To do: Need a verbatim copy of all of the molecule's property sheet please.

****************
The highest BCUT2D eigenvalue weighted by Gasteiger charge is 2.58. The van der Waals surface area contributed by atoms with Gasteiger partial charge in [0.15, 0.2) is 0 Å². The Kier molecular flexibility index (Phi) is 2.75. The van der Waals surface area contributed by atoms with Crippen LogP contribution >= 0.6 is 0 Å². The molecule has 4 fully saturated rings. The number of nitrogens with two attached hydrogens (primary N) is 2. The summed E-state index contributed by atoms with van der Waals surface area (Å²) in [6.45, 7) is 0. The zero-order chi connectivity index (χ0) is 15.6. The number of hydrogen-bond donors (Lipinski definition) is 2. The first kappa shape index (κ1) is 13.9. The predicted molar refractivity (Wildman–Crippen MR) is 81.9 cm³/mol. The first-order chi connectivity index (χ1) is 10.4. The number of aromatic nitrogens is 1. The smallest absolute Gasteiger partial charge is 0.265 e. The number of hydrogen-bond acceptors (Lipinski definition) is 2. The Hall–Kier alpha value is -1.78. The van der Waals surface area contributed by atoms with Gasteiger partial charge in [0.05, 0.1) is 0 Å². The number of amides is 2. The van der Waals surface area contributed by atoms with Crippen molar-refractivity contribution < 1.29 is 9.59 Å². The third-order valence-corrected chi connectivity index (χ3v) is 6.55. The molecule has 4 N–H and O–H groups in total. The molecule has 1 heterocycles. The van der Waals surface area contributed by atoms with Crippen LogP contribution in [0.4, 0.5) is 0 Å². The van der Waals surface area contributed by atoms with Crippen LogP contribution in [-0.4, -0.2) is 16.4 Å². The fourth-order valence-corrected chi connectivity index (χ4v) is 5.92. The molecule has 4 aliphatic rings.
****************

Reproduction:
The highest BCUT2D eigenvalue weighted by Gasteiger charge is 2.58. The van der Waals surface area contributed by atoms with Gasteiger partial charge in [0.15, 0.2) is 0 Å². The Kier molecular flexibility index (Phi) is 2.75. The van der Waals surface area contributed by atoms with Crippen LogP contribution >= 0.6 is 0 Å². The molecule has 4 fully saturated rings. The number of nitrogens with two attached hydrogens (primary N) is 2. The summed E-state index contributed by atoms with van der Waals surface area (Å²) in [6.45, 7) is 0. The zero-order chi connectivity index (χ0) is 15.6. The number of hydrogen-bond donors (Lipinski definition) is 2. The first kappa shape index (κ1) is 13.9. The predicted molar refractivity (Wildman–Crippen MR) is 81.9 cm³/mol. The first-order chi connectivity index (χ1) is 10.4. The number of aromatic nitrogens is 1. The smallest absolute Gasteiger partial charge is 0.265 e. The number of hydrogen-bond acceptors (Lipinski definition) is 2. The Hall–Kier alpha value is -1.78. The van der Waals surface area contributed by atoms with Gasteiger partial charge in [0.05, 0.1) is 0 Å². The number of amides is 2. The van der Waals surface area contributed by atoms with Crippen molar-refractivity contribution < 1.29 is 9.59 Å². The third-order valence-corrected chi connectivity index (χ3v) is 6.55. The molecule has 4 N–H and O–H groups in total. The molecule has 1 heterocycles. The van der Waals surface area contributed by atoms with Crippen LogP contribution in [0.4, 0.5) is 0 Å². The van der Waals surface area contributed by atoms with Crippen LogP contribution in [-0.4, -0.2) is 16.4 Å². The fourth-order valence-corrected chi connectivity index (χ4v) is 5.92. The molecule has 4 aliphatic rings.